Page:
Creating Snippets in Eclipse

As I'm working with ColdBox, I was reminded just how handy snippets and trigger text can be. ColdBox has a metric ton of snippets available for CFEclipse, most of them with trigger text all ready to go. So I wanted to take a moment to go through how you can create your own snippets and trigger text to speed up common operations ## When to use snippets Sometimes it's just not worth writing a snippet. I could go nuts and create one for every CF function, but in the end I'd spend more time trying to remember my trigger text than I would coding. So building a snippet for a That's a common piece of code to drop into a form for saving an object back to the database, and entering those lines over and over again for each and every property of the object is both time-consuming and error-prone. The perfect job for a snippet. ## Retooling the Code Before actually opening the Snippets view and starting to add a new snippet, I usually take the code I want to create as a snippet, and rework it directly in CFEclipse before copy/pasting it into the Snippet view. The New Snippet dialog is cramped and hard to work in, so this makes the process a little smoother. Here's what my code looks like after refactoring it for use as a Snippet: Notice that I've replaced each of the changeable values of my original code to a Snippet variable. Replace name="MyName" with name="$${Name}" will cause Eclipse to display a dialog for me to fill in the blanks when I insert the snippet. Also, the type Snippet variable is followed by a pipe separate list of prefilled values that I can choose from when I insert this snippet, making it even less error prone and fast. ## Creating the Snippet Now that I have my code ready to go, I can create my snippet. The first thing to do is to make sure you have the Snip Tree View panel available to you in Eclipse. You can enable this view by choose Window > Show View > Other, and then choosing Snip Tree View from the CFML category. After that's complete you should see your Snip Tree View and you can drag it wherever you'd like within the interface. Snip Tree View To keep things organized you click click the box looking icon (Create a new snip package) in the toolbar for the panel to create new folders. I'm going to create a Layout folder and then a Forms folder to hold my new snippet. After creating the new folders, select the Forms folder and click the Plus icon to create a new Snippet. New Snippet Dialog You can see there's a lot of information here to work with: * Snippet Name: this will display in the Snippets panel so you can easily find your newly created workflow enhancer * Trigger Text: the Trigger Text value is a short value that you can use in Eclipse to quickly add the snippet using a shortcut key. I'll cover that at the end. * Snippet Description: A description of just what this snippet does. * Snippet start block: If your snippet is designed to wrap around something, this is what would go before the selection in the Eclipse editor window. If your snippet isn't design to wrap around something, this is where you'll put the full text of your snippet. * Snippet closing block: The closing block of your snippet, if it has one. * Use this snippet as a file template: You can actually create entire files from a single snippet. I've been using these to create my base Gateways and Service objects so that I don't have to type as much, and I never forget the code that every single one of them needs. * Template extension: If you're going to create a file template, this is the file extension it'll get So now that we know all of that information. This is what my newly created snippet is going to look like with the dialog completed: Completed Snippet Dialog ## Using the Snippet There are two ways to use snippets. The first is by simply finding it in the Snip Tree view and double clicking the snippet. This is how you'll have to do use if you have a snippet that has a start and closing block and you want it to wrap around your current selection. The second way is to use the trigger text (my preferred method). To use snippet trigger text, simply type the trigger text (in our case inprow) into the Eclipse editor, and with the cursor at the end of the trigger text, press Ctrl/Cmd + J to activate the snippet. Now you should see the snippet dialog with fields for each of the variables you declared: Replace Variables dialog Now just complete the form and click OK and you have all of your code complete and ready to go: Completed Replace Variables dialog Inserted code Hopefully this little tutorial helps you become more efficient with Eclipse. Happy coding!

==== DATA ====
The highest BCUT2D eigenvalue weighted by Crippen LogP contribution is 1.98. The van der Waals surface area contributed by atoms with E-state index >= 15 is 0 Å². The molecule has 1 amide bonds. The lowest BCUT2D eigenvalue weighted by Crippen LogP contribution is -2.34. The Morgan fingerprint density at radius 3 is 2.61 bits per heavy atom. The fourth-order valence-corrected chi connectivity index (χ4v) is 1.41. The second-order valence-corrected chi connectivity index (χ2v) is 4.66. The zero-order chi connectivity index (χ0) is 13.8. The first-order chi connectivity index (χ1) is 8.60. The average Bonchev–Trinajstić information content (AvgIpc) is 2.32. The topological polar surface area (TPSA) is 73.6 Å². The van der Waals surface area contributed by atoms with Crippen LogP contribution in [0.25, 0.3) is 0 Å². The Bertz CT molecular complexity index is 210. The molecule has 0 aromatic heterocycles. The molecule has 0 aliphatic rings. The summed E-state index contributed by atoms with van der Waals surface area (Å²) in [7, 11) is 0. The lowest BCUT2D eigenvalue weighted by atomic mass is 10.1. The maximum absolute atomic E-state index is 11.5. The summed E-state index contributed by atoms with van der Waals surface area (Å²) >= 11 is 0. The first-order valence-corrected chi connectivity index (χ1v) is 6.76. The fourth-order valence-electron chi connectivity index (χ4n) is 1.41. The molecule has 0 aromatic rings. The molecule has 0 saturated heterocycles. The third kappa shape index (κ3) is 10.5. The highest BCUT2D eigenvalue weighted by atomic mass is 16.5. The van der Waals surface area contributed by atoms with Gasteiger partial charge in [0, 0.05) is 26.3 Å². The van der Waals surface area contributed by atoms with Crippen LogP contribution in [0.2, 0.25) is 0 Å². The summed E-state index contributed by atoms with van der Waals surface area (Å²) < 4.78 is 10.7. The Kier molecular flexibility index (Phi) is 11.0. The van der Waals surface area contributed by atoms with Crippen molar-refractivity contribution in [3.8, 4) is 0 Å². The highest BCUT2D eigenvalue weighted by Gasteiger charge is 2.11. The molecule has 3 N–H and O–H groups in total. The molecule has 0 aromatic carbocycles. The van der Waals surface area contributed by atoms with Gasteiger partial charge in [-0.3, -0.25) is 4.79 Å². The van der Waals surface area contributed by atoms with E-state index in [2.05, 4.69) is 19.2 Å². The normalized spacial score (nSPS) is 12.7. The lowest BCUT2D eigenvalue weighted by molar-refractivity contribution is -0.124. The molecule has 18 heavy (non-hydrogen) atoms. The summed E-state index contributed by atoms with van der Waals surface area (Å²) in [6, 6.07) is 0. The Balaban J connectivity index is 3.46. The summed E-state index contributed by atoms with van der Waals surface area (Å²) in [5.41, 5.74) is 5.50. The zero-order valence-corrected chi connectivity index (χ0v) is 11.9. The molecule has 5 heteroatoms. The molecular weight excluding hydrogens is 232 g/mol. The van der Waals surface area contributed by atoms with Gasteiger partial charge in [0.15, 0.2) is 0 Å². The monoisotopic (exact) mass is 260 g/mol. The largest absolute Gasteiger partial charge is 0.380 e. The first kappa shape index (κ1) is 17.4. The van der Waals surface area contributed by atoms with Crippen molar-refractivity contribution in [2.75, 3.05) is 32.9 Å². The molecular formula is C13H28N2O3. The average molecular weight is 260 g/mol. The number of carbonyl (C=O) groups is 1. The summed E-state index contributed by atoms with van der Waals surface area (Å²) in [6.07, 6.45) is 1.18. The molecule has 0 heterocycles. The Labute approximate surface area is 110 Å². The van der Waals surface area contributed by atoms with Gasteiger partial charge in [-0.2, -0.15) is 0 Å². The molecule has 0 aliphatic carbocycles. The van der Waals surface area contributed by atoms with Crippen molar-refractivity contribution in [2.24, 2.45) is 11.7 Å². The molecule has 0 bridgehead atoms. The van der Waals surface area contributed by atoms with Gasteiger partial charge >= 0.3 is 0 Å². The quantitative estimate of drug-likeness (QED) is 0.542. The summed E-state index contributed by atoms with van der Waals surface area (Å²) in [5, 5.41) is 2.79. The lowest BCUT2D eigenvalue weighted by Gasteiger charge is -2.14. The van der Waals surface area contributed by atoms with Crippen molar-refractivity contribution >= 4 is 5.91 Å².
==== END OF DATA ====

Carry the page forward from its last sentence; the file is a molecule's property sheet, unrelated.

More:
Posted by Daniel Short on Jul 19, 2008 at 12:00 AM | Categories: ColdFusion -



Lou wrote on 01/07/10 11:40 AM

Thank you for the snippet information @
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